We walked past hundreds of skulls. A thousand femurs. Piles of tattered clothing. Down the coffin lined aisle holding what’s left of the 6100+ bodies of those killed there to the sign saying “If you really knew me and you knew yourself, you would not have killed me”. Past the bloody corner in the schoolhouse. Over the dirt heaps from the collapsed wall. Into the quiet corner overlooking the gardens.

The team leader said a prayer.

Thousands of acts of genocide occurred here

Thousands of acts of genocide occurred next to this garden.

We left in a rush. I felt miserable. Imagining being one of the people running to a “house of God” for protection. Trying to imagine following orders demanding the slaughter of kinsmen. Thinking about my country, good ole ‘Merica, looking away. It was a very long fifteen minutes to our next stop.

The next stop being a house dedication ceremony. Restorative justice. The fruits of reconciliation.

Long story turned really, really short because I need to pack up and get ready to fly to Burundi in a few hours: the house was built by genocide killers for genocide survivors through Reconciliation. Evangelism. And. Christian. Healing. After trials and prison time, things were said to be impossibly hard. Unimaginably so. REACH offers seminars and workshops for people the opportunity to work together towards conflict resolution, restorative justice, frank honesty. We were told the killers talk about what they’ve done plus the survivors need to face what happened. And together for the healing that can only come from forgiveness. Perpetrators were required to apologize, it sounds like, but not personally. Through REACH, people are given the tools needed to release the killings. People at the event said things went from not being able to talk with one another (Duh!) to able to live together in harmony.

As if trying to put myself into the Killer or the Hunted situation wasn’t hard enough. Trying to imagine life after? What would it be to come out of prison and have the world turned against me? Imagining trying to live with the reality of actions taken- orders followed. Yeesh. Or imagining the life and family hacked apart in front of me. Starving for months, hoping and praying someone would come to the rescue.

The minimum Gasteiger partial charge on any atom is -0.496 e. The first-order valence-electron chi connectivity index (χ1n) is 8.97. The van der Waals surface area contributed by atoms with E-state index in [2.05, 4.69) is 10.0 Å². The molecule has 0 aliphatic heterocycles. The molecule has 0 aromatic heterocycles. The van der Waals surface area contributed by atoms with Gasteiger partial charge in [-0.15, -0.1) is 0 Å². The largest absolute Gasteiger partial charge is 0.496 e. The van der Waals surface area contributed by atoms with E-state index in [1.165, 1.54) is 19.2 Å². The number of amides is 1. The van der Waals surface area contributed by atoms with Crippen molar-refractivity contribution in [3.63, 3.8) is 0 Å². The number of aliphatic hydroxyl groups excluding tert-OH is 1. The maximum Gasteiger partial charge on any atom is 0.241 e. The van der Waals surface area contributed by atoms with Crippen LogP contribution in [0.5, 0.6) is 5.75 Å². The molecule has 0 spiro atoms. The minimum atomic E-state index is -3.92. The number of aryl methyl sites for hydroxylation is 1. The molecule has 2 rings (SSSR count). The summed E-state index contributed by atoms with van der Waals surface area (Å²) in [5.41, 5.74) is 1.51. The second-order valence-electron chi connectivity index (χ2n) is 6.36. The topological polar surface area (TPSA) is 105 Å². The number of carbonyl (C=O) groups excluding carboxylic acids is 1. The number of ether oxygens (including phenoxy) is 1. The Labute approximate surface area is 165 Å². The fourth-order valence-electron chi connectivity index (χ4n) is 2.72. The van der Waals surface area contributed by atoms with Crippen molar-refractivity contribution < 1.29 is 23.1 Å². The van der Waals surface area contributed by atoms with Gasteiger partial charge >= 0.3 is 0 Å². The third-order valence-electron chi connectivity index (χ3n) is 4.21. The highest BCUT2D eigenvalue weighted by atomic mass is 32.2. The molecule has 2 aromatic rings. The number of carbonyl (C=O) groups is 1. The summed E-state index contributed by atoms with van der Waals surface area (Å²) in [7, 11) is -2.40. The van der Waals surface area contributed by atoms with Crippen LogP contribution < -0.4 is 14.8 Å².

Trying to imagine forgiving someone who had mercilessly killed my entire family? Wow.

At a Rwandan ceremony like this, it is normal to greet every single person you cross paths with. It’s hard to acknowledge that every person over the age of 20 would have been affected by the genocide. Directly or indirectly, everyone lost something (many people I’ve met are refugees who were living outside the country in 1994). So, unbeknownst to me, I’d greeted the killers. I’d greeted the builders. I’d greeted those seeking reconciliation. I also greeted the woman whose house we were at. She was so warm and welcoming. The emotion in her voice carried with it undeniable joy. Or was that heartbreak and loss? She did not seem upset. She spoke of how freeing the REACH program had been. How thankful she was. How blessed she was. All with “perpetrators” seated just behind her. Hutu and Tutsi moving forward together.

She has seen enough death in her life and is choosing to move forward. The director of REACH called her house the fruit of reconciliation. Having had her life taken from her by neighbors, now they have given her a new life. She is someone I could learn something from.

She’s my new hero.


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5 thoughts on “Fruits of Reconciliation

  1. Leonard on said:

    How is it that we can be such complex and fickle creatures to be so capable of good but then again able to exact such hate based on fear?
    Thank you for giving me the historical background and sharing the emotions of being in a place of such painful memory. Hopefully more fruits will come from truth and reconciliation to prevent anything like this happening again.
    Hugs, love and safe travels.

  2. Oh my. I have read so many tales of this period in Rwanda’s history. And, you have stood on that earth and shared the stories of the people living there now. I can only imagine….
    I JUST finished reading Jean Hatzfeld’s “The Antelope’s Strategy”. He has written 3 books interviewing 1) The Killers; 2) The Survivors and 3) living in Rwanda 10 years later. The need for reconciliation is tremendous!
    You may also want to read “Left to Tell” when you return to the great land of “Merica–an amazing tale of survival.
    Rest well and celebrate all those who are working for peace and reconciliation!

    • Hey, thanks, Erin. I have read Left to Tell and really enjoyed it. The Antelope Strategy sounds like one I need to get. It’s the stories of the people involved I appreciate the most. The list of books I’d like to read upon return just keeps growing.

  3. Wow. Thanks for sharing this emotional experience. Hard to understand the how and why. Glad you’re spreading some of your joy and sunshine over there darling daughter! XOXOXOX Dad & Mom

  4. Wow. I can’t imagine how horrific this all must have been. And walking through where it all took place and seeing evidence of the massacre… oye! I’m not sure I would be able to make it out of that without feeling sick to my stomach and crying buckets. Then again, to have been there in 1994… no words.

    Thank you for sharing this Sarah. I am not one for history either but this is one bit of history I’m glad I know a little bit more about. Love you! <3